Karl Dean was attacked in Hull (Image: Hull Live/MEN MEDIA)
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A vile thug who tipped a disabled man out of his wheelchair while on a night out has been slammed by a judge as he was jailed.
Karl Dean and two friends had been enjoying a night out drinking at The Bank pub in Hull in August last year before the appalling attack.
The trio were on their way home when they were approached by 20-year-old Alex Proctor.
Karl – who lives with cerebral palsy – uses an electric wheelchair which enhances his mobility and features a computer which allows him to talk, Hull Live reports.
As his friend had broken her arm, Karl played the sound of a siren, telling her he would take her to hospital – something which alarmed Proctor, who told the group "Don't come and get me" and "I have schizophrenia you better watch out".
He then ran towards Mr Dean and pulled his wheelchair to the ground before running from the scene.
Karl was tipped from his wheelchair
(Image: Hull Live/MEN MEDIA)
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Mr Dean banged his head on the floor and was left unconscious on the ground for around 10 to 15 seconds before his friends managed to return him to the chair which was severely damaged.
He was left with horrific injuries, which included a gash to his forehead, a swollen left eye, cuts to his nose and bruises to his left leg.
Prosecutor Rachel Scott told Hull Crown Court on Monday that soon after at The Crooked Billet pub, Proctor turned on a friend.
She said: "It was just after midnight and a group were approached by the defendant in the beer garden. He asked for a fag and sat down on the bench.
"He made a phone call and walked away when the group said, 'Cheerio,' which seemed to anger him.
"He told one of the men that he had outstayed his welcome. When the man said he hadn't the defendant then picked up a plastic toolbox that was there and struck him to the side of his head before running off."
Proctor was later identified for both crimes and arrested.
Alex Proctor was jailed for the crime
He also appeared at the court to be sentenced for a bizarre set of crimes in June and July last year.
The court heard that on June 6 a woman – who was exempt from wearing a mask – boarded a bus and was questioned by Proctor.
The pair got into an argument and Proctor was told by the bus driver to leave, at the same time the woman was disembarking.
Ms Scott told the court that Proctor headbutted the driver's cab and spat at the woman.
Just a month later on July 6, Proctor was arguing with his mother when he began jumping on his stepfather's car and then attacked an ice cream van.
Ms Scott told the court: "A man who was in the street saw him jumping on the car. The defendant shouted, 'What the f*** are you looking at?" And swung a punch at him.
"His mum came and told the man he has mental health issues and had to jump on his back but he continued to shout in the street.
"He then went to the ice cream van. He took a bottle from his bag and threw it at the window. He then took a heavier item and threw that before punching the passenger side of the van.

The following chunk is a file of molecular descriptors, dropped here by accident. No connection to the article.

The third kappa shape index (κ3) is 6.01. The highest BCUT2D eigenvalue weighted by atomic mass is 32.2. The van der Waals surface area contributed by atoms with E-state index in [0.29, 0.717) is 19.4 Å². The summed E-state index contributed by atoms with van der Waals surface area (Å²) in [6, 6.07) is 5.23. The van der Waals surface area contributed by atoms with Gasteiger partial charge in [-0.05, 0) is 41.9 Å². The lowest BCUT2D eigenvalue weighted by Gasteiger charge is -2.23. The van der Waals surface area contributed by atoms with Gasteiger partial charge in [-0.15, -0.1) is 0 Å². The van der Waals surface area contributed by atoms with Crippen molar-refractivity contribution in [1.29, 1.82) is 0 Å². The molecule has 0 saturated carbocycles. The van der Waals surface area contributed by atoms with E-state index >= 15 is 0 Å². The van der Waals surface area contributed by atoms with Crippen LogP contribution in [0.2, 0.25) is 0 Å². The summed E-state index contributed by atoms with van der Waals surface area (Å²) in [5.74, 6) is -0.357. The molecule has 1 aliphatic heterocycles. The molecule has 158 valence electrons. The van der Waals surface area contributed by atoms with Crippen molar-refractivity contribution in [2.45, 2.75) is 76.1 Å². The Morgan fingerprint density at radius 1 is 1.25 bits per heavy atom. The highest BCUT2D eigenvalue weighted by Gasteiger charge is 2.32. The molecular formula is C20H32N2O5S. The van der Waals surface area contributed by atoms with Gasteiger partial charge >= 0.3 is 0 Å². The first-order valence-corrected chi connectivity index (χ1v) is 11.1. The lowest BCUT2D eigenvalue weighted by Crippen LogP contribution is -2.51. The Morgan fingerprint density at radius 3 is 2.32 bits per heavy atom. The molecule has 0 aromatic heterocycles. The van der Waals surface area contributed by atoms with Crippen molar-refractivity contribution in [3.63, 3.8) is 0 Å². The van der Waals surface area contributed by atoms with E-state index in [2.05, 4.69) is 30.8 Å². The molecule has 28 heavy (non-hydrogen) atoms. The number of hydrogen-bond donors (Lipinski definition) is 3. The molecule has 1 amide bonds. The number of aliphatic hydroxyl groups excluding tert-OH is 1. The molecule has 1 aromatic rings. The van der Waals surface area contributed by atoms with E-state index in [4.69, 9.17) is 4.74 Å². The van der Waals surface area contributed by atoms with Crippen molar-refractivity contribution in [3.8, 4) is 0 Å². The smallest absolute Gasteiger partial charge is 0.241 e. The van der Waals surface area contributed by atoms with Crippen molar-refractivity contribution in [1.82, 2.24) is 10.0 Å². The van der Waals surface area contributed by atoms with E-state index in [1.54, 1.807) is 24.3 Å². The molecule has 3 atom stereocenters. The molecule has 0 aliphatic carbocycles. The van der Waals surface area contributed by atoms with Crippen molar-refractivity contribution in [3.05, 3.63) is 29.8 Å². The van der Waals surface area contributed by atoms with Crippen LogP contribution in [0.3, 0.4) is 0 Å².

"The driver got out. The defendant stepped away and as the driver got back in the defendant ran to the driver's side and punched the window, broke it and took the wing mirror off before headbutting the vehicle which drove off."
Proctor had previous convictions for criminal damage and battery.
Richard Thompson, defending Proctor, told the court the defendant suffered issues with his mental health and had a traumatic childhood.
A pre-sentence report and psychiatric report were commissioned for the hearing on Monday.
Mr Thompson said: "At the time of the offences Alex Proctor was suffering from a chronic mental health crisis.
"Witnesses described his behaviour as bizarre and some of the comments he made suggest that his level of culpability was significantly influenced by his mental health problems, caused by very serious trauma in his childhood.
"The assessment of him as being motivated by hostility towards Mr Dean by his disability – no one in their right mind would have behaved in that way towards him because of the obvious problems he has."
Mr Thompson said the attack was committed against the wheelchair because of the siren noise – and not Mr Dean himself.
He said: "The comments he made were upon seeing and hearing the wheelchair coming towards him playing the sirens.
'It is clear that the explanation for his behaviour is that something was disturbing his mind."
Recorder Barnett nevertheless described the attack on Mr Dean as "appalling" and jailed Proctor for two years and nine months.
He said: "This is an offence that would offend any right thinking member of the public.
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"The group were returning home laughing and in high spirits.
"You were hanging about and after the group passed you you ran up, grabbing the wheelchair and pulling it to the ground.
"What's worse is that you seem to have an awareness of your own difficulties – this was seen by the things you said at the scene by you showing you were to some degree in control of your own behaviour.
"The public have to know that vulnerable members of the public have the protection of the courts."